It is a million firsts — a first bath, a first smile, a first pumpkin.
It is missing the small, quiet moments with your husband that fall to the wayside during the early weeks in favor of tending to the cries of a little someone. It is falling asleep on the couch, rather than with your arms wrapped around each other. It is sleeping on opposite sides of the bed when that little someone takes over the middle at 4 a.m.
And then, it’s the reconnecting. The bewilderment you share over creating that little someone and the mutual love and admiration you feel for them. It is making time for each other again as parenthood becomes more of a routine and rediscovering the crook of each other’s arm, the curve on their back when you become the big spoon. It is the realization that you’re in this together and together, you can do anything. Even raise a child.
Motherhood is chaos. It is magic. It is insanity.
It is love.
– This week I became an aunt and am about the become a cousin (second cousin?) in a matter of hours. I am so excited about all the babies surrounding us. My cousin is in labor as we speak! I ask that you send your thoughts and prayers, though, to my sister-in-law and new twin nieces — born very early and at just over two and three pounds respectively. They are breathing on their own (yay!!) but have a long road ahead of them before they can come home. The whole ordeal makes me even more thankful for my healthy, chunky boy. (Currently 18 pounds at almost four months. Oh…my arms…)
– Speaking of 18 pounds: EIGHTEEN POUNDS, guys. This kid is all cheeks and thighs. And he loves to be held, so if I’m not diesel in the very near future, I’m requesting a refund. He makes a great free-weight, though, so I’ve been using him for exercise ;)
– Next weekend is our two-year wedding anniversary. I cannot believe how quickly time is flying by. Exactly a year ago tomorrow we found out there was going to be an Owen, and two years ago I was running around like a crazy woman trying to get last-minute wedding things together. I wonder where we’ll be next year…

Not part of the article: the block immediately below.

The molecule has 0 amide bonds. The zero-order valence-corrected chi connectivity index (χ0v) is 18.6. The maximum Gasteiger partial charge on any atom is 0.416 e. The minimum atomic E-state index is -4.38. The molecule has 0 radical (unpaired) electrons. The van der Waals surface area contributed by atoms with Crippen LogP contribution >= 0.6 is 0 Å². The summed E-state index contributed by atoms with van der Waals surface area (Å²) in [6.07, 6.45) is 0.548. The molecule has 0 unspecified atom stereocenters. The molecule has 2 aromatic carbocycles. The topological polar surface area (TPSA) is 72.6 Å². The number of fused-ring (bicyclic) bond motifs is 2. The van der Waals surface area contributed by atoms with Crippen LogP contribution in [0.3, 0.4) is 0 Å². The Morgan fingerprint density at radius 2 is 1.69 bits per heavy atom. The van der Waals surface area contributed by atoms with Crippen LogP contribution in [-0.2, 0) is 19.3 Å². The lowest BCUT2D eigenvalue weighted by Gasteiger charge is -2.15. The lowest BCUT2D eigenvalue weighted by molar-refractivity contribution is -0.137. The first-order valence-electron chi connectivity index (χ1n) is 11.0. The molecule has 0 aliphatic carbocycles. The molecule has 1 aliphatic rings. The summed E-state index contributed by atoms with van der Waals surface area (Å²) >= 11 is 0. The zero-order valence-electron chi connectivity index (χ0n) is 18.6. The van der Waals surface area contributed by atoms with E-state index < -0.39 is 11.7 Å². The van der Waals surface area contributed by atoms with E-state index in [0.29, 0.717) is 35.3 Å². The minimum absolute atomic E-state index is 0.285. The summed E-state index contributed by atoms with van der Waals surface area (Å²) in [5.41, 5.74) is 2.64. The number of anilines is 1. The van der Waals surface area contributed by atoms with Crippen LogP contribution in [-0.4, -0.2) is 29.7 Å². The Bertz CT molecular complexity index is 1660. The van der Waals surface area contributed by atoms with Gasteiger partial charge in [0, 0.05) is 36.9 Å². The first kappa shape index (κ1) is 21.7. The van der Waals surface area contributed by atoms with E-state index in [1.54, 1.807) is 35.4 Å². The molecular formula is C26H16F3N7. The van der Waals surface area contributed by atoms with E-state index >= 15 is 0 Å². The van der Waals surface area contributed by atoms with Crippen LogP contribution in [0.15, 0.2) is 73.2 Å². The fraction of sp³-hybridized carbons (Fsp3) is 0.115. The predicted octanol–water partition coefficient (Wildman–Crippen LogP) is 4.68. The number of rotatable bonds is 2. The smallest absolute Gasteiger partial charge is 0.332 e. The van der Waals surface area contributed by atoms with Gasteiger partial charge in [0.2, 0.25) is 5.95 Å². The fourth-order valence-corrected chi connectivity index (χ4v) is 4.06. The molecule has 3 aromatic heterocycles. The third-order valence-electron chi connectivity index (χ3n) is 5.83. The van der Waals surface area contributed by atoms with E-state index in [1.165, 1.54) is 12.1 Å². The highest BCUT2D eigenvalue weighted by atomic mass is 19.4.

We’re continuing the tradition of returning to where we honeymooned — this year, baby in tow! I’m really excited to take him out around the small town, through the cute shops and around the lake. This year, we’ll probably be either taking in the early bird special, or ordering room service, because Mr. O is asleep by 7.
– About that sleep: remember when little ol’ naive me — mother of an 11-week old — was panicking about him sleeping in the swing? Thank you all for telling me to relax, nutbag. At almost 16-weeks, he is now exclusively sleeping in the crib at night, and doing really well. We haven’t yet mastered naps, but hey, I’ll take sleeping at night over great naps any day. (Well, most days.)
– I want new shoes. I WANT NEW SHOES.
– Also, new shoes.
– Mostly, a pair of flat-soled ,soft leather boots in a beautiful shade of brown.
– Gimme. Me want.
– Speaking of that nap…Owen is demanding I stop neglecting him, take him out of the Bumbo seat and put him to sleep. I suppose I must oblige.
Thank you all for participating in that last post. I tried to respond to all of you! I am fascinated by how diverse my readership is — you come from all over! And what beautiful descriptions of your home.